Genital warts are among the most commonly encountered sexually transmitted infections these days. It is seen medically that close to all sexually active people, at some point in their lives, contract at least one type of HPV or human papillomavirus, which is the actual cause of genital warts. Women are seen to be likelier than men to develop this problem.
Like the name implies, genital warts are a problem affecting the moist tissue found in the genital area. They may sometimes look like flesh colored bumps, or can have the shape of a cauliflower. In a lot of the cases, these warts are too small to even see.
Just like the warts which appear on other parts of the body, genital warts are caused by HPV, which in some strains can also be a cause of cancer. There are vaccines which help stay protected against certain strains of this virus which affect a person’s genitals.
Where women are concerned, genital warts can appear and grow on top of the vulva. They can also grow on the vaginal walls, the area found between the anus and the external genitals, the cervix, and the anal canal. In men, genital warts can occur on the shaft or tip of the penis, on the anus, or on the scrotum. In case a person has had oral intercourse with an infected person, genital warts can also develop in the former’s throat or mouth. The main signs of genital warts include the following.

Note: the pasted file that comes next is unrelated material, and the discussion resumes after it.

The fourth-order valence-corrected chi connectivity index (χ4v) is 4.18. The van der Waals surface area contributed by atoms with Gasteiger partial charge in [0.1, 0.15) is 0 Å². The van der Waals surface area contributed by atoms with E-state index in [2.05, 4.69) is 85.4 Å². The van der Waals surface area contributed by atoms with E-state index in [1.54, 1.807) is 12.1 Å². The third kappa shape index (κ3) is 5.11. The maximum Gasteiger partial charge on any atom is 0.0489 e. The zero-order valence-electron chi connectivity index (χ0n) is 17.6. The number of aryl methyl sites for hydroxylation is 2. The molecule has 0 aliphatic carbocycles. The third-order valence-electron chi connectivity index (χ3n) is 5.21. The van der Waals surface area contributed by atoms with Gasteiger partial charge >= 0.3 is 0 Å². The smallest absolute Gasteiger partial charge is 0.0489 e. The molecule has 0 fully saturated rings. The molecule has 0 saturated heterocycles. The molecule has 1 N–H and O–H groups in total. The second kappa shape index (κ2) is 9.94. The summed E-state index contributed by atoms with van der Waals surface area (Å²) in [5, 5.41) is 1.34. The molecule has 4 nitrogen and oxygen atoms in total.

- Small gray or flesh-colored swellings found in the genital area
- Several warts found close together which appear in the shape of a cauliflower
- Discomfort or itching in the genital area
- Non-menstrual bleeding during or after intercourse
A lot of the times, genital warts can be so small as to not be discernible with the unaided eye. There are also instances where genital warts multiply and show up in large clusters. If you have a partner who has developed warts or bumps in their genital area, it is important to get them to see a doctor who also does free clinic HIV testing.
As stated earlier, it is the human papillomavirus or HPV that causes warts on or in the body. Over 40 separate strains have been found which specifically affect the area immediately surrounding and including the genitals. Genital HPV proliferates via sexual contact, but in most cases, the immune system is able to detect and kill off these viruses before the onset of even the mildest symptoms.